Deep Bookshelf 2021
The 10 books I read this year not because I thought I'd like them, but because I thought I wouldn't.
What we need are books that hit us like a most painful misfortune, like the death of someone we loved more than we love ourselves, that make us feel as though we had been banished to the woods, far from any human presence, like suicide. A book must be the ax for the frozen sea within us. - Franz Kafka
How do you choose which books to read?
In my early twenties, I defaulted into books—I read the easy stuff that came to me naturally.
All of us default into things—career choices, relationships, diets—without exercising personal intentionality. That intentional choosing is an important skill to develop in life, but it’s not easy. Books are an easy place to start, though.
When I say that “I read the easy stuff”, I don’t mean page-turners or Dan Brownesque thrillers; and I don’t mean the books that make the bestseller lists or a celebrity author’s ‘Book Picks of the Year.’
(I learned how most ‘top lists’ work over the past year, and Good God, it’s depressing.)
I’m also not referring to the ease of algorithmic suggestion, either. No doubt that it’s easy to one-click buy the books that show up constantly in my feed, or the books Amazon suggests to me, or the books that an Instagram ‘influencer’ photographs himself reading on the couch amidst mindblowing hygge—cozy quilts, hot chocolate, and the world’s most comfortable socks.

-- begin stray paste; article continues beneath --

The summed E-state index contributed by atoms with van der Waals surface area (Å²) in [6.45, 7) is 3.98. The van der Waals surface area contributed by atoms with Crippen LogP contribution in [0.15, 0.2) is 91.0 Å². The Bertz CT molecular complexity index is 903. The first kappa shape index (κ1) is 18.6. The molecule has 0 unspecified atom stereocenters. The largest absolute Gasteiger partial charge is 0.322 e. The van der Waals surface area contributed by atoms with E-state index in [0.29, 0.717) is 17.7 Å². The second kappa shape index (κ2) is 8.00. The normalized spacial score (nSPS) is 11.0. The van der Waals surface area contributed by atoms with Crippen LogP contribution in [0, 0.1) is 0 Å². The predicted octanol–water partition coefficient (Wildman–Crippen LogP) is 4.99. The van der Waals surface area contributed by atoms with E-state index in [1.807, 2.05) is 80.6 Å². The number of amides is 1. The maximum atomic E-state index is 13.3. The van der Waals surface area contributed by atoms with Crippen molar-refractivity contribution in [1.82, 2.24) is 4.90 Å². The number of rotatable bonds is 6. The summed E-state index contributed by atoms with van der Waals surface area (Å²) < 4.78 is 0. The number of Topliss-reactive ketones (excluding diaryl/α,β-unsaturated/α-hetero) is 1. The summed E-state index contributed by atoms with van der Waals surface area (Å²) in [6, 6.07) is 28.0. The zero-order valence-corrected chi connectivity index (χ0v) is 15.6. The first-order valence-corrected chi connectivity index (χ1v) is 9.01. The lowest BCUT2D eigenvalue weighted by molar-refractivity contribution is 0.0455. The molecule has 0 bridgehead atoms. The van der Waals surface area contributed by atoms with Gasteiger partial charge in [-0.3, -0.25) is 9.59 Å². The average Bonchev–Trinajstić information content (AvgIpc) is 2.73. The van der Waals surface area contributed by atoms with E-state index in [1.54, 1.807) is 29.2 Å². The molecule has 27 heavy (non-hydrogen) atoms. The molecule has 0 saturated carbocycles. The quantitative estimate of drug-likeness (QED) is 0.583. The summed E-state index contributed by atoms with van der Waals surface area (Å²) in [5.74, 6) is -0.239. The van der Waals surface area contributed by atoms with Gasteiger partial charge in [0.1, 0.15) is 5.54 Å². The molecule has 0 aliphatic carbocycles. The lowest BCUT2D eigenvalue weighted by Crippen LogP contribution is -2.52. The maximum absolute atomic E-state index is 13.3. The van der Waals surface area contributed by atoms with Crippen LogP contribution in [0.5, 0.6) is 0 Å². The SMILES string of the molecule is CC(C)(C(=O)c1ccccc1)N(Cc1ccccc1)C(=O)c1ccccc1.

What I really mean is this: I defaulted into the most frictionless type of reading possible. I only read books that I thought I would ‘like.’
That seems like a natural thing to do, doesn’t it?
No, not exactly. If ease or comfort-level is what I limit my book-reading to, it’ll be hard to understand new perspectives—or even to receive them in the first place. I’m likely to become more intellectually and spiritually fragile. I won’t develop any anti-mimetic machinery in my gut to resist a world caught up in a Cult of Convenience. We’re not made for convenience or comfort; we’re made for greatness.
I don’t think there’s anything natural about the way most of us find books. The problem is this: most of us don’t even encounter books unless someone (or something) thinks we’ll ‘like’ them—whether it be from a friend or an algorithm. The experience of walking into a bookstore and running into a wide variety of strange and challenging books that we might pick up and take home with some degree of mystery is becoming less and less common.
We’re spoon-fed the stuff that will appeal to where we’re already at, not necessarily where we want to go. And that’s partly because we don’t know where we want to go.